Yesterday, reports were rife that angry residents set tyres ablaze, emitting billows of smoke into the hitherto serene atmosphere and making the road, originally designed for a 100km/hr speed limit, unpassable.
The residents allegedly chanted “No more deaths!” as the road recorded its 195th causality at about 4pm.
They had been protesting the lack of footbridges on the road, saying they would embark on a demonstration next week over the unavailability of footbridges on the highway.
The accident, which according to statistics, recorded 195th death on that stretch of the Highway alone this year, claimed the life of a first-year female student of the West Africa Senior High School (WASS).
She was reportedly a student on the second batch of SHS students, known as the Gold track, and had gone to register for the beginning of her academic experience at the second cycle school.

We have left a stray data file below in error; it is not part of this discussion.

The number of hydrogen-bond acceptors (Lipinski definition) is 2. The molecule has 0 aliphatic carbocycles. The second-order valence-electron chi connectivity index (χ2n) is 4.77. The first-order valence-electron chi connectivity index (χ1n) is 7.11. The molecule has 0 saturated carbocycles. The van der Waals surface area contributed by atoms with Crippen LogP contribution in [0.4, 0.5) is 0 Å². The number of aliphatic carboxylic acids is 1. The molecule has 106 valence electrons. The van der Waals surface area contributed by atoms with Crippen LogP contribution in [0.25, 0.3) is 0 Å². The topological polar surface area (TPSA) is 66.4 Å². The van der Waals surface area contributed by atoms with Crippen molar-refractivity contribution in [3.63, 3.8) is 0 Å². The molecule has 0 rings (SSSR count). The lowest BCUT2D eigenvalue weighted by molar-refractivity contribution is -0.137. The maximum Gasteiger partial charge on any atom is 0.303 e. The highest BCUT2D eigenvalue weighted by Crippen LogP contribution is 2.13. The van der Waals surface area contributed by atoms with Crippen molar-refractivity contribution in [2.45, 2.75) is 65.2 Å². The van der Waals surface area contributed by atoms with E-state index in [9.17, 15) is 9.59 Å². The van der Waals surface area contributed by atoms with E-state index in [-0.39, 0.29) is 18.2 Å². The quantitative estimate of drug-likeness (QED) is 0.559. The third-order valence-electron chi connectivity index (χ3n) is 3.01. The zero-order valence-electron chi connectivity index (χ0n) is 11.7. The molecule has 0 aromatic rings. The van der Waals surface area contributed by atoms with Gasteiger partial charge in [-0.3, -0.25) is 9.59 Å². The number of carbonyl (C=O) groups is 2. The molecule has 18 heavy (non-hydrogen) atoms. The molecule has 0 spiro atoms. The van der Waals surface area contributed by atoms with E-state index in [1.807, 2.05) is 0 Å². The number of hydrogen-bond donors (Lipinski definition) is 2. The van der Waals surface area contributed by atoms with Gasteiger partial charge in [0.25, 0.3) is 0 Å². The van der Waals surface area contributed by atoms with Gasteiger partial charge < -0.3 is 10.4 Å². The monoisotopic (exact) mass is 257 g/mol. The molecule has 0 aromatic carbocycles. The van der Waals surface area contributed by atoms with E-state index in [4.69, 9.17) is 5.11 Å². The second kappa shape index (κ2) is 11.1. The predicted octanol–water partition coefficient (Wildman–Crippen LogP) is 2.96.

But a taxi driver rammed into the teenager, who is yet to be identified, after she had left the campus. She died on the spot and the driver reported himself to the police.
But who do we blame as the footbridges on the road still remain uncompleted, traffic lights are faulty and road signs are non-existent on the highway, making it the deadliest in Ghana?
As at press time, Officers of the Ghana National Fire Service (GNFS) were on the scene to put out the fire while the police were also there to control the irate residents.
THE PUBLISHER considers the development worrying, particularly as some of the victims are school children and the aged.
One issue the paper is still grappling with is why on earth the Ministry of Roads and Highways should declare the project complete, when evidence abound that works on the footbridges are far from complete.
This is another clear case of corruption, inefficiency and negligence on our hands, and somebody must be made to pay for it.
Yes, the police yesterday managed to control the irate youth, at least for now. But it will take more than cops to stop the deaths of our teenagers on that road.
Is anybody listening?